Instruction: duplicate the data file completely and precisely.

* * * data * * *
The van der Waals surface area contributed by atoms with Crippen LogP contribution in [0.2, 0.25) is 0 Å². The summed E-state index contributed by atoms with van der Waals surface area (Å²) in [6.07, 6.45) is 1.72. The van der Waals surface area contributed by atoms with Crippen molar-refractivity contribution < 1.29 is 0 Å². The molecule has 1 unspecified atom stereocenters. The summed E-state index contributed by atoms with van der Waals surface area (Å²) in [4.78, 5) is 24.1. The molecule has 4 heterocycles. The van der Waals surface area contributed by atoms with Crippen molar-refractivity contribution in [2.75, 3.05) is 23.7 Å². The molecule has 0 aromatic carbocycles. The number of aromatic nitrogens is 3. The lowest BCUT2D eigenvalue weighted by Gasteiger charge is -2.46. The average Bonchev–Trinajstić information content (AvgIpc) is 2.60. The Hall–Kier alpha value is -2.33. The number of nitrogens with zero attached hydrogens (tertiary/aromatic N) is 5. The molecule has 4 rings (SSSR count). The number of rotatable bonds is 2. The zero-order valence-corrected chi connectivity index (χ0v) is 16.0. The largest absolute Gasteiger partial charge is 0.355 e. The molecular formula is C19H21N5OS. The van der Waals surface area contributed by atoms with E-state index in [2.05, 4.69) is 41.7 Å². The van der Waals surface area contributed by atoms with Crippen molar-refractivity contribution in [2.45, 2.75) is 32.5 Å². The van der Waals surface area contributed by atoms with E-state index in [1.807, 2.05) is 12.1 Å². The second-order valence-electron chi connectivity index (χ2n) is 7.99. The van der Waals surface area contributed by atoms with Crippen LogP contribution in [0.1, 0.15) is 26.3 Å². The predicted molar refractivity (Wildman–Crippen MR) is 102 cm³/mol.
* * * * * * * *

The van der Waals surface area contributed by atoms with Crippen LogP contribution in [0.2, 0.25) is 0 Å². The summed E-state index contributed by atoms with van der Waals surface area (Å²) in [6.07, 6.45) is 1.72. The van der Waals surface area contributed by atoms with Crippen molar-refractivity contribution < 1.29 is 0 Å². The molecule has 1 unspecified atom stereocenters. The summed E-state index contributed by atoms with van der Waals surface area (Å²) in [4.78, 5) is 24.1. The molecule has 4 heterocycles. The van der Waals surface area contributed by atoms with Crippen molar-refractivity contribution in [2.75, 3.05) is 23.7 Å². The molecule has 0 aromatic carbocycles. The number of aromatic nitrogens is 3. The lowest BCUT2D eigenvalue weighted by Gasteiger charge is -2.46. The average Bonchev–Trinajstić information content (AvgIpc) is 2.60. The Hall–Kier alpha value is -2.33. The number of nitrogens with zero attached hydrogens (tertiary/aromatic N) is 5. The molecule has 4 rings (SSSR count). The number of rotatable bonds is 2. The zero-order valence-corrected chi connectivity index (χ0v) is 16.0. The largest absolute Gasteiger partial charge is 0.355 e. The molecular formula is C19H21N5OS. The van der Waals surface area contributed by atoms with E-state index in [2.05, 4.69) is 41.7 Å². The van der Waals surface area contributed by atoms with Crippen molar-refractivity contribution in [2.45, 2.75) is 32.5 Å². The van der Waals surface area contributed by atoms with E-state index in [1.807, 2.05) is 12.1 Å². The second-order valence-electron chi connectivity index (χ2n) is 7.99. The van der Waals surface area contributed by atoms with Crippen LogP contribution in [0.1, 0.15) is 26.3 Å². The predicted molar refractivity (Wildman–Crippen MR) is 102 cm³/mol.